With the Sons of Abraham expansion for Crusader Kings II arriving next week, the medieval strategy sandbox will also receive the massive 2.0 patch. Heralding the arrival of what Paradox Development Studio calls "phase two" of the game's expansion and DLC cycle, 2.0 has one of the longest change lists of any patch the game has ever received. In addition to Steam achievements, workshop support, Ironman mode, and the replacement of the dismal metaserver-based multiplayer, the patch notes are also laden with the usual, hilarious-sounding fixes you only find in Crusader Kings.
Oh, it's about the Abrahamic religions. I had entirely the wrong end of the stick. I'd assumed Sons of Abraham would transform CK2 into a game in which you played as Tad Lincoln - fourth son of Abraham - running around the White House and getting into comedy scrapes. Come to think of it, an overhaul of Christianity, and the introduction of playable Jewish characters, makes a lot more sense for the medieval grand strategy soap opera. A new development diary provides a complete overview of what Paradox hope to achieve with this latest expansion.
Europa Universalis 4: Conquest of Paradise announced, will allow exploration of a randomly generated American continent
Look what you've done, strategy fans... you've forced Paradox Interactive to deal with an actual paradox. They want the newly announced Europa Universalis IV expansion, Conquest of Paradise, to focus on the then-unexplored American continent. But then along you come with the bare-faced tenacity to be from the future, thereby knowing all about where America is and what's on it. Luckily, the developers have a clever plan to make your playthrough of the era seem more historically accurate. They're going to make stuff up.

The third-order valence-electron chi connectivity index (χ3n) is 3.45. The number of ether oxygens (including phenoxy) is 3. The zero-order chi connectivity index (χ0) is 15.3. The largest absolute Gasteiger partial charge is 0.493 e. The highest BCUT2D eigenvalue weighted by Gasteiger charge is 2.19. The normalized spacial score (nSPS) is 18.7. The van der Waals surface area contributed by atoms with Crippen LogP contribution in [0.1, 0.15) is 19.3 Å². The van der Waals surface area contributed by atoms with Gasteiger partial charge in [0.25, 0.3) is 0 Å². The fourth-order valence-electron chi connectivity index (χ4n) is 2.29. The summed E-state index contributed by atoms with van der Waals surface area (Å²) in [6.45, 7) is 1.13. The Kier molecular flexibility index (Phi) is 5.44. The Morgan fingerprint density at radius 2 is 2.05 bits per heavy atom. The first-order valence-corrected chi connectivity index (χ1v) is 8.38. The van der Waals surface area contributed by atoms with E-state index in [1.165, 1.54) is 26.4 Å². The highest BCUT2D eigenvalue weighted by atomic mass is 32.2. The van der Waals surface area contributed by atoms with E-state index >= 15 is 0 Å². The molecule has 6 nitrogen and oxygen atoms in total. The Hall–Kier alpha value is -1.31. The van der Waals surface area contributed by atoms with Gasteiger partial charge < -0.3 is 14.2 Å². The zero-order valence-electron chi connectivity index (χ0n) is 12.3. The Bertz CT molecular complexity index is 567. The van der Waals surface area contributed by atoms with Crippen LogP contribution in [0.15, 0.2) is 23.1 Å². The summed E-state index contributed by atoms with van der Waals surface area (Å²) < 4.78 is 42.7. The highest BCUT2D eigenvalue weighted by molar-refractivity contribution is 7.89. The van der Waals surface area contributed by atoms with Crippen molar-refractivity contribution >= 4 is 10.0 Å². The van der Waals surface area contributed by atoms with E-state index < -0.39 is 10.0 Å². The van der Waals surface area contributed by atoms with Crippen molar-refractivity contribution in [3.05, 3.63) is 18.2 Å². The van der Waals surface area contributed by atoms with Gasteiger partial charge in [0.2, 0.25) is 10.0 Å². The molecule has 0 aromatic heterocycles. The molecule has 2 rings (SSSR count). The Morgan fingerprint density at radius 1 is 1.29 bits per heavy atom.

Paradox Development Studio has just announced the fifth expansion for Crusader Kings II: Sons of Abraham. Two long-requested features, playable Jewish characters and the ability to interact with the Catholic college of cardinals, will make their way into the medieval murder your brother and steal his stuff simulator. The ability to part the seas and march your armies through has yet to be confirmed, but quite a bit else has.
Paradox Interactive has weighed in on the recent announcement of SteamOS, and with a very positive attitude. CEO Fredrik Wester called it a "great thing for PC gaming," and confirmed that the publisher fully intends to support it going forward. Titles like Crusader Kings 2 and Europa Universalis IV, which already have working Linux versions, will run natively on the new OS.